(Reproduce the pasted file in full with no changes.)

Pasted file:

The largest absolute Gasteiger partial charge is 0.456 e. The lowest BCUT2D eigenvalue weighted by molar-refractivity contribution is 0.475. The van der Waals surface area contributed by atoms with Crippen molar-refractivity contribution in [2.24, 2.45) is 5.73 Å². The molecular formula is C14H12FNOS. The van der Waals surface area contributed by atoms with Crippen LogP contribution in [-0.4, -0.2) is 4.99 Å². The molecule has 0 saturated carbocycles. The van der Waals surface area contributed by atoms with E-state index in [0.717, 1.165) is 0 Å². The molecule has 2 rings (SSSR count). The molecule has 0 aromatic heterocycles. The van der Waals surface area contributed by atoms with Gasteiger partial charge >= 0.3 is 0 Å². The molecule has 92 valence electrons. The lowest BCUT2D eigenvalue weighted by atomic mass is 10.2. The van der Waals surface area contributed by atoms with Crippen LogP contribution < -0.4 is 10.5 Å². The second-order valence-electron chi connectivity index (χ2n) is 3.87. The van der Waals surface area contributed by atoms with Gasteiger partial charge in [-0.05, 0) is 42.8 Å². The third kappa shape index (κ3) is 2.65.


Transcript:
The largest absolute Gasteiger partial charge is 0.456 e. The lowest BCUT2D eigenvalue weighted by molar-refractivity contribution is 0.475. The van der Waals surface area contributed by atoms with Crippen molar-refractivity contribution in [2.24, 2.45) is 5.73 Å². The molecular formula is C14H12FNOS. The van der Waals surface area contributed by atoms with Crippen LogP contribution in [-0.4, -0.2) is 4.99 Å². The molecule has 0 saturated carbocycles. The van der Waals surface area contributed by atoms with E-state index in [0.717, 1.165) is 0 Å². The molecule has 2 rings (SSSR count). The molecule has 0 aromatic heterocycles. The van der Waals surface area contributed by atoms with Gasteiger partial charge >= 0.3 is 0 Å². The molecule has 92 valence electrons. The lowest BCUT2D eigenvalue weighted by atomic mass is 10.2. The van der Waals surface area contributed by atoms with Crippen LogP contribution < -0.4 is 10.5 Å². The second-order valence-electron chi connectivity index (χ2n) is 3.87. The van der Waals surface area contributed by atoms with Gasteiger partial charge in [-0.05, 0) is 42.8 Å². The third kappa shape index (κ3) is 2.65.